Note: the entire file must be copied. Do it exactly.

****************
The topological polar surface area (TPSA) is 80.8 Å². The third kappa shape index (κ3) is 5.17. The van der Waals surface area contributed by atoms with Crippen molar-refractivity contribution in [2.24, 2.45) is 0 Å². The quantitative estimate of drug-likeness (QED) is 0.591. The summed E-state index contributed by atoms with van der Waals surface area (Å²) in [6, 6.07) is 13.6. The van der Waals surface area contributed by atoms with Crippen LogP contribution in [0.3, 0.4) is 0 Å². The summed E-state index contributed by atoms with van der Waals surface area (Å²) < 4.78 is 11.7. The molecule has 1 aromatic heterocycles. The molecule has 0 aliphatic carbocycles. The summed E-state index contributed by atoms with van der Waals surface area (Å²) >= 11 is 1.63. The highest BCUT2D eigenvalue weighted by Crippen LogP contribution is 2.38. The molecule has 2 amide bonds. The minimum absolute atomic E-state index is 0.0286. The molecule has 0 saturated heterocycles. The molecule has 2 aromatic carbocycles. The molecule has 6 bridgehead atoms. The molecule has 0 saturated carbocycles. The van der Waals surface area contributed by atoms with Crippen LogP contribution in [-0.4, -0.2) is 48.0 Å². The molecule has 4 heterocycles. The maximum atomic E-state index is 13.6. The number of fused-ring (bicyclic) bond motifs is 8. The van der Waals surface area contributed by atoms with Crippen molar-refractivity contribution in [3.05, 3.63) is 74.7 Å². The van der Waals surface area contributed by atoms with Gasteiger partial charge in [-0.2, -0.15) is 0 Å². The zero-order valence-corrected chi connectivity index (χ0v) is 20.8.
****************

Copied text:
The topological polar surface area (TPSA) is 80.8 Å². The third kappa shape index (κ3) is 5.17. The van der Waals surface area contributed by atoms with Crippen molar-refractivity contribution in [2.24, 2.45) is 0 Å². The quantitative estimate of drug-likeness (QED) is 0.591. The summed E-state index contributed by atoms with van der Waals surface area (Å²) in [6, 6.07) is 13.6. The van der Waals surface area contributed by atoms with Crippen LogP contribution in [0.3, 0.4) is 0 Å². The summed E-state index contributed by atoms with van der Waals surface area (Å²) < 4.78 is 11.7. The molecule has 1 aromatic heterocycles. The molecule has 0 aliphatic carbocycles. The summed E-state index contributed by atoms with van der Waals surface area (Å²) >= 11 is 1.63. The highest BCUT2D eigenvalue weighted by Crippen LogP contribution is 2.38. The molecule has 2 amide bonds. The minimum absolute atomic E-state index is 0.0286. The molecule has 0 saturated heterocycles. The molecule has 2 aromatic carbocycles. The molecule has 6 bridgehead atoms. The molecule has 0 saturated carbocycles. The van der Waals surface area contributed by atoms with Crippen LogP contribution in [-0.4, -0.2) is 48.0 Å². The molecule has 4 heterocycles. The maximum atomic E-state index is 13.6. The number of fused-ring (bicyclic) bond motifs is 8. The van der Waals surface area contributed by atoms with Crippen molar-refractivity contribution in [3.05, 3.63) is 74.7 Å². The van der Waals surface area contributed by atoms with Gasteiger partial charge in [-0.2, -0.15) is 0 Å². The zero-order valence-corrected chi connectivity index (χ0v) is 20.8.